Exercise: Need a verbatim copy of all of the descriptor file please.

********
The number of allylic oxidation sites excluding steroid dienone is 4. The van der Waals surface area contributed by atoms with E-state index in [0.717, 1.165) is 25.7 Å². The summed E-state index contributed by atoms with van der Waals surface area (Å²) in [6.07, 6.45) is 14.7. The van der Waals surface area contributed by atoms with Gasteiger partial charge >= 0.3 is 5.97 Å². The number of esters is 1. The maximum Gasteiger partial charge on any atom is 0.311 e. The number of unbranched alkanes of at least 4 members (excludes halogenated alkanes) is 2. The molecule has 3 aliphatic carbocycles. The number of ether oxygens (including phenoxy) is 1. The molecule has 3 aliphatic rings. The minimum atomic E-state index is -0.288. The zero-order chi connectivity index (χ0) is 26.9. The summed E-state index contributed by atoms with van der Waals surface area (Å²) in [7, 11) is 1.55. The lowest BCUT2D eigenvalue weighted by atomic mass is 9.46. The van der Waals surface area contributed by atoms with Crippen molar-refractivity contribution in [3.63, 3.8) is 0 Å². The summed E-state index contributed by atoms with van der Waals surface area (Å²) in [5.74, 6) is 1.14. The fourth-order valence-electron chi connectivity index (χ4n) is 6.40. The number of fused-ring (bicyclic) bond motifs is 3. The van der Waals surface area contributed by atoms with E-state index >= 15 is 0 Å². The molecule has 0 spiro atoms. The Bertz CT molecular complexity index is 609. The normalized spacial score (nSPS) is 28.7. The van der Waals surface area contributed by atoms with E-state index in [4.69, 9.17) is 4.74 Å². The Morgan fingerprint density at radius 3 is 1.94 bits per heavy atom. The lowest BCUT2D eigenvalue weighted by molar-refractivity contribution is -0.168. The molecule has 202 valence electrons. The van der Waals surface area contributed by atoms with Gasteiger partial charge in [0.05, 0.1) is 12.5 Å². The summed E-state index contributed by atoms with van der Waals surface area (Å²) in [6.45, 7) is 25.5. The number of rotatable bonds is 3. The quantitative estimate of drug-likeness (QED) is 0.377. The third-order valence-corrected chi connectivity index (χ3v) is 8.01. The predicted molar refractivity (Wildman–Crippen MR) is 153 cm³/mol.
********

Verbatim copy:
The number of allylic oxidation sites excluding steroid dienone is 4. The van der Waals surface area contributed by atoms with E-state index in [0.717, 1.165) is 25.7 Å². The summed E-state index contributed by atoms with van der Waals surface area (Å²) in [6.07, 6.45) is 14.7. The van der Waals surface area contributed by atoms with Gasteiger partial charge >= 0.3 is 5.97 Å². The number of esters is 1. The maximum Gasteiger partial charge on any atom is 0.311 e. The number of unbranched alkanes of at least 4 members (excludes halogenated alkanes) is 2. The molecule has 3 aliphatic carbocycles. The number of ether oxygens (including phenoxy) is 1. The molecule has 3 aliphatic rings. The minimum atomic E-state index is -0.288. The zero-order chi connectivity index (χ0) is 26.9. The summed E-state index contributed by atoms with van der Waals surface area (Å²) in [7, 11) is 1.55. The lowest BCUT2D eigenvalue weighted by atomic mass is 9.46. The van der Waals surface area contributed by atoms with Crippen molar-refractivity contribution in [3.63, 3.8) is 0 Å². The summed E-state index contributed by atoms with van der Waals surface area (Å²) in [5.74, 6) is 1.14. The fourth-order valence-electron chi connectivity index (χ4n) is 6.40. The number of fused-ring (bicyclic) bond motifs is 3. The van der Waals surface area contributed by atoms with E-state index >= 15 is 0 Å². The molecule has 0 spiro atoms. The Bertz CT molecular complexity index is 609. The normalized spacial score (nSPS) is 28.7. The van der Waals surface area contributed by atoms with E-state index in [4.69, 9.17) is 4.74 Å². The Morgan fingerprint density at radius 3 is 1.94 bits per heavy atom. The lowest BCUT2D eigenvalue weighted by molar-refractivity contribution is -0.168. The molecule has 202 valence electrons. The van der Waals surface area contributed by atoms with Gasteiger partial charge in [0.05, 0.1) is 12.5 Å². The summed E-state index contributed by atoms with van der Waals surface area (Å²) in [6.45, 7) is 25.5. The number of rotatable bonds is 3. The quantitative estimate of drug-likeness (QED) is 0.377. The third-order valence-corrected chi connectivity index (χ3v) is 8.01. The predicted molar refractivity (Wildman–Crippen MR) is 153 cm³/mol.